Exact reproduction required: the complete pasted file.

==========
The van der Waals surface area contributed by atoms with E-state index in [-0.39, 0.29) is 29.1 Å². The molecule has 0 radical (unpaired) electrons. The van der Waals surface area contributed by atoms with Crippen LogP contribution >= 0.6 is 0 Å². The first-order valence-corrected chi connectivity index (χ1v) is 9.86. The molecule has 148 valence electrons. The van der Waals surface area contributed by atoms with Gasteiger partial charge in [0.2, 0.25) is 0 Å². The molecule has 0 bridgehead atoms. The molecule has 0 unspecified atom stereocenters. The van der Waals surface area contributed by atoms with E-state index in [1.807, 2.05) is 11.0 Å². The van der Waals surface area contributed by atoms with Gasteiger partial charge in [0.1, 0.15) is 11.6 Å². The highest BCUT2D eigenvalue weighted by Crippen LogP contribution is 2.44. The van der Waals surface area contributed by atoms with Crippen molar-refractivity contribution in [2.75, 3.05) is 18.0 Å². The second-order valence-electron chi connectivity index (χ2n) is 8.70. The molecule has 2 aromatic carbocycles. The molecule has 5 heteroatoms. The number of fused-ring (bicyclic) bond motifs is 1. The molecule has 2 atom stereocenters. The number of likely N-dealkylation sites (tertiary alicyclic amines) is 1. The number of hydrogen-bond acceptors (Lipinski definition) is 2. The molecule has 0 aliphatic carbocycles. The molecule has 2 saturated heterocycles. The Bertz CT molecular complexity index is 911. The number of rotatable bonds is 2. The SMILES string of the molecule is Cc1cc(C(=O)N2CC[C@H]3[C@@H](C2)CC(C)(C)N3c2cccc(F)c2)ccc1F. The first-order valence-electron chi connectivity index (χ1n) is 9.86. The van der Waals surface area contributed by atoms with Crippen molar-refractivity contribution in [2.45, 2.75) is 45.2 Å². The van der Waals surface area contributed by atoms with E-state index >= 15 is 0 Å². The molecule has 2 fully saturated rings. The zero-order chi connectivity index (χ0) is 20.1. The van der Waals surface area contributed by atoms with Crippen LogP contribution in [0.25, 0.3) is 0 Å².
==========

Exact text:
The van der Waals surface area contributed by atoms with E-state index in [-0.39, 0.29) is 29.1 Å². The molecule has 0 radical (unpaired) electrons. The van der Waals surface area contributed by atoms with Crippen LogP contribution >= 0.6 is 0 Å². The first-order valence-corrected chi connectivity index (χ1v) is 9.86. The molecule has 148 valence electrons. The van der Waals surface area contributed by atoms with Gasteiger partial charge in [0.2, 0.25) is 0 Å². The molecule has 0 bridgehead atoms. The molecule has 0 unspecified atom stereocenters. The van der Waals surface area contributed by atoms with E-state index in [1.807, 2.05) is 11.0 Å². The van der Waals surface area contributed by atoms with Gasteiger partial charge in [0.1, 0.15) is 11.6 Å². The highest BCUT2D eigenvalue weighted by Crippen LogP contribution is 2.44. The van der Waals surface area contributed by atoms with Crippen molar-refractivity contribution in [2.75, 3.05) is 18.0 Å². The second-order valence-electron chi connectivity index (χ2n) is 8.70. The molecule has 2 aromatic carbocycles. The molecule has 5 heteroatoms. The number of fused-ring (bicyclic) bond motifs is 1. The molecule has 2 atom stereocenters. The number of likely N-dealkylation sites (tertiary alicyclic amines) is 1. The number of hydrogen-bond acceptors (Lipinski definition) is 2. The molecule has 0 aliphatic carbocycles. The molecule has 2 saturated heterocycles. The Bertz CT molecular complexity index is 911. The number of rotatable bonds is 2. The SMILES string of the molecule is Cc1cc(C(=O)N2CC[C@H]3[C@@H](C2)CC(C)(C)N3c2cccc(F)c2)ccc1F. The first-order valence-electron chi connectivity index (χ1n) is 9.86. The van der Waals surface area contributed by atoms with Crippen molar-refractivity contribution in [2.45, 2.75) is 45.2 Å². The van der Waals surface area contributed by atoms with E-state index >= 15 is 0 Å². The molecule has 2 fully saturated rings. The zero-order chi connectivity index (χ0) is 20.1. The van der Waals surface area contributed by atoms with Crippen LogP contribution in [0.25, 0.3) is 0 Å².